Graham’s campaign then confirmed that she, too, has agreed to a proposed debate at WTVT-TV, the Fox affiliate in Tampa.

Since those responses raising the prospect of the Tampa debate came in, there has been no reaction from Gillum’s campaign, nor any response from the campaign of Levine, the former Miami Beach mayor.

Officials at WTVT-TV were not immediately available Wednesday to confirm their plans, or those of any candidates.

“Last October, we challenged our fellow Democratic campaigns to at least six debates in red and blue counties across our state. We are now less than six months from primary election day, but unfortunately we’ve been met with silence,” Gillum’s campaign Communications Director Geoff Burgan said in a news release. “As the policy differences between the candidates have become clear recently, we know it’s time to take this discussion directly to voters. Floridians deserve to know where we stand on expanding health care to every Floridian, transforming the economy for working people, consistently fighting for gun safety, standing up for public schools, and protecting our environment. We hope our fellow candidates will stop avoiding these debates and give our voters a chance to kick the tires.”

We’re in, responded King’s campaign spokesman Avery Jaffe.

“Our campaign has already accepted a televised debate invitation from WTVT-TV in Tampa and we hope the other candidates will join Chris at their studios on April 18,” Jaffe said in a written response issued by King’s campaign.

When advised of King’s campaign statement, Graham’s campaign said that she also has agreed to be in the WTVT-TV debate, and that she has received a confirmation from the station.

In the statement released by his campaign, King said, “Voters deserve to hear where the candidates stand and I’m ready to offer Floridians my vision for new leadership and fresh ideas. If Florida Democrats want to win, we should face the voters and offer them real solutions in a debate, not stale talking points. We must compete in every corner of our state and take no one for granted, and that means making sure Spanish-language, African American, Haitian, Caribbean, LGBT and other diverse media outlets are included in these debates.”

Philip Levine announces Ed Rendell’s endorsement

Democratic gubernatorial candidate Philip Levine has picked up an endorsement from Pennsylvania’s former governor Ed Rendell.

Rendell served as general chair of the Democratic National Committee during the last two years of the Clinton administration. He served two terms as Pennsylvania’s governor after that, and two terms as mayor of Philadelphia before his DNC post.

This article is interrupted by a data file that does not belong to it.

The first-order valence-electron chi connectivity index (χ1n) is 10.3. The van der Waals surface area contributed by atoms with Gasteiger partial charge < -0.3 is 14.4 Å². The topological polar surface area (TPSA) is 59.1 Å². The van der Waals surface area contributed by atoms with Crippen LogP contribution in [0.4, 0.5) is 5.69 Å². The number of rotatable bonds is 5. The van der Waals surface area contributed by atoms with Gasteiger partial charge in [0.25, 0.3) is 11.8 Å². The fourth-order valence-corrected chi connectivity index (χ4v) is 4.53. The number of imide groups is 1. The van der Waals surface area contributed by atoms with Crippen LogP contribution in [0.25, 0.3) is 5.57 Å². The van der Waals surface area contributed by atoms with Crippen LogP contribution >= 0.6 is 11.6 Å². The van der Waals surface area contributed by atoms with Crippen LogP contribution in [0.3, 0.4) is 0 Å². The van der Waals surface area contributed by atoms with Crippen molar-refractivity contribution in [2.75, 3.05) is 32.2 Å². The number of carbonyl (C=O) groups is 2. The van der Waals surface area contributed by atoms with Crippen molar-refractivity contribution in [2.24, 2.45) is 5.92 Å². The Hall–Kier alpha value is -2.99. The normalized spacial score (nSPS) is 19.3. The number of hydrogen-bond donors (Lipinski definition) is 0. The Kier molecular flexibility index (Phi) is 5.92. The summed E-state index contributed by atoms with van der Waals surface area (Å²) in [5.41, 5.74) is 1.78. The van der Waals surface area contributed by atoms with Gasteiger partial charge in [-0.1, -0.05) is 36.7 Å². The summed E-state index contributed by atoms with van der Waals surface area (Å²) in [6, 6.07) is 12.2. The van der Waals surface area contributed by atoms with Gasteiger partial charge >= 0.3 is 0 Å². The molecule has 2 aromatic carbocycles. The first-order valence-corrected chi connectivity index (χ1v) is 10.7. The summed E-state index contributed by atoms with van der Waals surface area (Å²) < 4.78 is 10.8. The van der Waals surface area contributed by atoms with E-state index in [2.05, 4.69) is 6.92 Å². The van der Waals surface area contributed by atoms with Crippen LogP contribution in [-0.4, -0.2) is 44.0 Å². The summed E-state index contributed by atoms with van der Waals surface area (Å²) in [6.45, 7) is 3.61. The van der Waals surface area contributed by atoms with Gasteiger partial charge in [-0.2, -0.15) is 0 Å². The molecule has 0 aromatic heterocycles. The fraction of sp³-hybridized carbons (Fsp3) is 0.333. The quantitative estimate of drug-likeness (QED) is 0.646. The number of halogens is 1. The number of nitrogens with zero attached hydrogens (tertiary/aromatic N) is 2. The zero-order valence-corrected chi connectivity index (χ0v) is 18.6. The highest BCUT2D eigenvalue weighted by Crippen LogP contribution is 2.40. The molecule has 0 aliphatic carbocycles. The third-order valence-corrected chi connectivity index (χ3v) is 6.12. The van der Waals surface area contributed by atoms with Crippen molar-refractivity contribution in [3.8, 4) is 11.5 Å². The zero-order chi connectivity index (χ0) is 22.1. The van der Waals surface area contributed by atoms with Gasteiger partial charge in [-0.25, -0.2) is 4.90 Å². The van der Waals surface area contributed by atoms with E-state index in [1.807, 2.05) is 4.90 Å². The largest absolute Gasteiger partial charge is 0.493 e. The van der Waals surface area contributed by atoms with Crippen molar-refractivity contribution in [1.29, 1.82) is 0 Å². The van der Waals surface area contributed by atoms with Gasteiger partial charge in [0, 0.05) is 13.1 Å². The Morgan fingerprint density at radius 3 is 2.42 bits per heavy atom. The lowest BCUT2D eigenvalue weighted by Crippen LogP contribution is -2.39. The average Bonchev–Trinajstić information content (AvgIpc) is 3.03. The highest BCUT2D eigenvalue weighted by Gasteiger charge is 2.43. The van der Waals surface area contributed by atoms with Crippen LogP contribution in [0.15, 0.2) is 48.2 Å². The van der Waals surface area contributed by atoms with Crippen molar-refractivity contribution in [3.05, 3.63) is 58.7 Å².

Levine is a former mayor of Miami Beach.

“I am proud to support Mayor Philip Levine to be the next governor of Florida,” Rendell said in a news release issued by Levine’s campaign. “As a former two-term mayor myself, I am happy to stand behind another mayor with a strong record of success, who has done the right thing for his community by taking bold action on climate change, raising the minimum wage, and fighting for the values that improve the lives of residents. During my time as governor, I realized I was incredibly well prepared for the challenges I would face because of my service as a two term mayor. As the former chair of the DNC, I also know what it takes to win tough races. Philip has everything it takes to win the Governor’s mansion after over 20 years of one-party rule and bring Florida Democrats together with a bold progressive vision for the future.”

Levine is battling with Tallahassee Mayor Andrew Gillum, former U.S. Rep. Gwen Graham, and Winter Park businessman Chris King for the Aug. 28 Democratic primary nomination to run for governor. The leading Republican candidates are Florida Agriculture Commissioner Adam Putnam and U.S. Rep. Ron DeSantis.

“Ed is a good friend, an incredible mayor, and an accomplished governor in his own right,” Levine said in the release. “Our campaign continues to grow its support because Floridians know we will shake up Tallahassee and focus on getting things done. As governor, I’m committed to move Florida forward as a leader in the 21st century economy by investing in our public schools, our environment, our healthcare, and fighting for the real needs of Floridians.”

Just when you think Andrew Gillum is having a good day …

On Tuesday, Florida Politics reported that Hollywood stars Alec Baldwin and Alyssa Milano are headlining a California fundraiser for Democratic gubernatorial candidate Andrew Gillum.

Tallahassee’s mayor is one of three candidates raising money at the Thursday reception; Stacey Abrams of Georgia and David Garcia of Arizona are joining the event, which will also benefit Gillum’s associated PAC, Forward Florida.

For Gillum’s cash-starved campaign, its excellent news that Baldwin, Milano and Co. are raising money for him at the Santa Monica home of entertainment industry lawyer Skip Brittenham and his wife, actress and author Heather Thomas.

Yet, just when you think Gillum is having a good day, he goes and “Gillums” himself again.

Look closely at the fundraising invitation his campaign shared in advance of the event:

What don’t you see?

That’s right; there’s no disclaimer on the invite. There’s no “paid political blah blah blah” anywhere to be found.

Is this a big deal? Normally, it wouldn’t be, but Gillum — from the very day he launched the campaign — has revealed a weakness for not being able to dot the I’s and cross the T’s.

This invitation is just another indication of Gillum’s sloppy campaign. And it reinforces the worst impressions some folks have of the candidate.

Florida Politics reached out to Gillum’s campaign for an explanation. Spokesman Geoff Burgan said “both PFAW (People for the American Way) attorneys and Stearns Weaver attorneys who represent our campaign have approved the invite. We’re confident the invite is within bounds.”

Nancy Watkins, one of the nation’s foremost experts on campaign finance regulations, disagrees with the assessment of Gillum’s attorneys.

“His campaign and committee are subject to Florida campaign finance law which has specific requirements for disclaimers,” said Watkins, who was asked by Florida Politics to review the invitation. “The invitation presented does not even approach the Florida requirements for Andrew Gillum Campaign nor Forward Florida.”

That’s only the beginning of the problems Watkins has with the Gillum invite.